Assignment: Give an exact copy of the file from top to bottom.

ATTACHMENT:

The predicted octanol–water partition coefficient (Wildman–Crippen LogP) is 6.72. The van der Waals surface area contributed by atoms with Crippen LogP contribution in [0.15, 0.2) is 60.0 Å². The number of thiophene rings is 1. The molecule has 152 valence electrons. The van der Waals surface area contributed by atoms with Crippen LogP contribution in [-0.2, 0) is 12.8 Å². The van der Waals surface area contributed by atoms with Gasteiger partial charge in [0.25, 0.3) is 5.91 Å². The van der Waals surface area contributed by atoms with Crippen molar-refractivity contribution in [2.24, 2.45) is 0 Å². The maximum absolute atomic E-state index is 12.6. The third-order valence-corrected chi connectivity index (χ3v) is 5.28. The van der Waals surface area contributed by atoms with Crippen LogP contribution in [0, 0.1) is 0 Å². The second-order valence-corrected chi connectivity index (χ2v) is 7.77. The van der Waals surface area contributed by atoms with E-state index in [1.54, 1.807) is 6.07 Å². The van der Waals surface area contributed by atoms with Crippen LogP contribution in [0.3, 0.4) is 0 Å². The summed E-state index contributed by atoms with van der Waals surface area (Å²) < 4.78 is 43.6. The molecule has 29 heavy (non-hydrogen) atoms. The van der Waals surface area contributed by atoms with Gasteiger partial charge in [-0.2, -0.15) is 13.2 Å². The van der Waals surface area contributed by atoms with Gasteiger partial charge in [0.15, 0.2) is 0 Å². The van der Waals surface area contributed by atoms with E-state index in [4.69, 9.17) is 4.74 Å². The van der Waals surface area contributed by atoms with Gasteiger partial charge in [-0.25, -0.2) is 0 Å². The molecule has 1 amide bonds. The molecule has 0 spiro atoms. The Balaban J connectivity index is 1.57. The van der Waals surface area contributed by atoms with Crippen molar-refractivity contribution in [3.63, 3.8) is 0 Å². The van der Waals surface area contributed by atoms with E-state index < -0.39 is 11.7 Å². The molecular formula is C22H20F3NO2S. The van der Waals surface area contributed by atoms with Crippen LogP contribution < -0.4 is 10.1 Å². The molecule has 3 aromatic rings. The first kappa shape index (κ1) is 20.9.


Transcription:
The predicted octanol–water partition coefficient (Wildman–Crippen LogP) is 6.72. The van der Waals surface area contributed by atoms with Crippen LogP contribution in [0.15, 0.2) is 60.0 Å². The number of thiophene rings is 1. The molecule has 152 valence electrons. The van der Waals surface area contributed by atoms with Crippen LogP contribution in [-0.2, 0) is 12.8 Å². The van der Waals surface area contributed by atoms with Gasteiger partial charge in [0.25, 0.3) is 5.91 Å². The van der Waals surface area contributed by atoms with Crippen molar-refractivity contribution in [2.24, 2.45) is 0 Å². The maximum absolute atomic E-state index is 12.6. The third-order valence-corrected chi connectivity index (χ3v) is 5.28. The van der Waals surface area contributed by atoms with Crippen LogP contribution in [0, 0.1) is 0 Å². The second-order valence-corrected chi connectivity index (χ2v) is 7.77. The van der Waals surface area contributed by atoms with E-state index in [1.54, 1.807) is 6.07 Å². The van der Waals surface area contributed by atoms with Crippen LogP contribution in [0.3, 0.4) is 0 Å². The summed E-state index contributed by atoms with van der Waals surface area (Å²) < 4.78 is 43.6. The molecule has 29 heavy (non-hydrogen) atoms. The van der Waals surface area contributed by atoms with Gasteiger partial charge in [-0.2, -0.15) is 13.2 Å². The van der Waals surface area contributed by atoms with Gasteiger partial charge in [0.15, 0.2) is 0 Å². The van der Waals surface area contributed by atoms with E-state index in [4.69, 9.17) is 4.74 Å². The van der Waals surface area contributed by atoms with Gasteiger partial charge in [-0.25, -0.2) is 0 Å². The molecule has 1 amide bonds. The molecule has 0 spiro atoms. The Balaban J connectivity index is 1.57. The van der Waals surface area contributed by atoms with Crippen molar-refractivity contribution in [3.63, 3.8) is 0 Å². The van der Waals surface area contributed by atoms with E-state index < -0.39 is 11.7 Å². The molecular formula is C22H20F3NO2S. The van der Waals surface area contributed by atoms with Crippen LogP contribution < -0.4 is 10.1 Å². The molecule has 3 aromatic rings. The first kappa shape index (κ1) is 20.9.